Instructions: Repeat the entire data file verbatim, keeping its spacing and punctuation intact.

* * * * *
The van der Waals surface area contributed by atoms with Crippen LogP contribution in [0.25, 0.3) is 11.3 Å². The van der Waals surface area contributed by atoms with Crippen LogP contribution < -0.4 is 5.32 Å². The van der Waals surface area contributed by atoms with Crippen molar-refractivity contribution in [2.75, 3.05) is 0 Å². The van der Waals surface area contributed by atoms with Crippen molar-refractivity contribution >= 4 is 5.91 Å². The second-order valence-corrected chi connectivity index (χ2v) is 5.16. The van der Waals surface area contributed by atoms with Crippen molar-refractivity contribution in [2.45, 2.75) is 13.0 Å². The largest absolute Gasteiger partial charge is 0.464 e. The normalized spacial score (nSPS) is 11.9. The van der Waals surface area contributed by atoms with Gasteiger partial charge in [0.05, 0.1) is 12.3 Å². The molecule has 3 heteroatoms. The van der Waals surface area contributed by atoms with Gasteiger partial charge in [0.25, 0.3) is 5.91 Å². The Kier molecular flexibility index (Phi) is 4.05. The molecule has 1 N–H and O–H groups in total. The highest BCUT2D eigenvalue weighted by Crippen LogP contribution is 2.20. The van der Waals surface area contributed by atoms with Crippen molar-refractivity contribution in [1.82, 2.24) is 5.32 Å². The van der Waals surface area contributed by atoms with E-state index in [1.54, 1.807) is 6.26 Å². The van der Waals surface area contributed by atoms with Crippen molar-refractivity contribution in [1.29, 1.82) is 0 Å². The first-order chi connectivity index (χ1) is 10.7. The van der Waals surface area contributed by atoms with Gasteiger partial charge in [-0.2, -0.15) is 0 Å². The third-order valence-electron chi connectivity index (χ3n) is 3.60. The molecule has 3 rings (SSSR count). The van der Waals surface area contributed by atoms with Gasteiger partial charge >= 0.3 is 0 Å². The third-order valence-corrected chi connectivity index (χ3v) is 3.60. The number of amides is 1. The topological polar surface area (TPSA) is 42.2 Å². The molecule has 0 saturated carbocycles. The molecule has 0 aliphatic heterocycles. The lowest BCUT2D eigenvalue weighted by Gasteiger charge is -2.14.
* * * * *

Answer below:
The van der Waals surface area contributed by atoms with Crippen LogP contribution in [0.25, 0.3) is 11.3 Å². The van der Waals surface area contributed by atoms with Crippen LogP contribution < -0.4 is 5.32 Å². The van der Waals surface area contributed by atoms with Crippen molar-refractivity contribution in [2.75, 3.05) is 0 Å². The van der Waals surface area contributed by atoms with Crippen molar-refractivity contribution >= 4 is 5.91 Å². The second-order valence-corrected chi connectivity index (χ2v) is 5.16. The van der Waals surface area contributed by atoms with Crippen molar-refractivity contribution in [2.45, 2.75) is 13.0 Å². The largest absolute Gasteiger partial charge is 0.464 e. The normalized spacial score (nSPS) is 11.9. The van der Waals surface area contributed by atoms with Gasteiger partial charge in [0.05, 0.1) is 12.3 Å². The molecule has 3 heteroatoms. The van der Waals surface area contributed by atoms with Gasteiger partial charge in [0.25, 0.3) is 5.91 Å². The Kier molecular flexibility index (Phi) is 4.05. The molecule has 1 N–H and O–H groups in total. The highest BCUT2D eigenvalue weighted by Crippen LogP contribution is 2.20. The van der Waals surface area contributed by atoms with Crippen molar-refractivity contribution in [1.82, 2.24) is 5.32 Å². The van der Waals surface area contributed by atoms with E-state index in [1.54, 1.807) is 6.26 Å². The van der Waals surface area contributed by atoms with Crippen molar-refractivity contribution in [1.29, 1.82) is 0 Å². The first-order chi connectivity index (χ1) is 10.7. The van der Waals surface area contributed by atoms with Gasteiger partial charge in [-0.2, -0.15) is 0 Å². The third-order valence-electron chi connectivity index (χ3n) is 3.60. The molecule has 3 rings (SSSR count). The van der Waals surface area contributed by atoms with Gasteiger partial charge >= 0.3 is 0 Å². The third-order valence-corrected chi connectivity index (χ3v) is 3.60. The number of amides is 1. The topological polar surface area (TPSA) is 42.2 Å². The molecule has 0 saturated carbocycles. The molecule has 0 aliphatic heterocycles. The lowest BCUT2D eigenvalue weighted by Gasteiger charge is -2.14.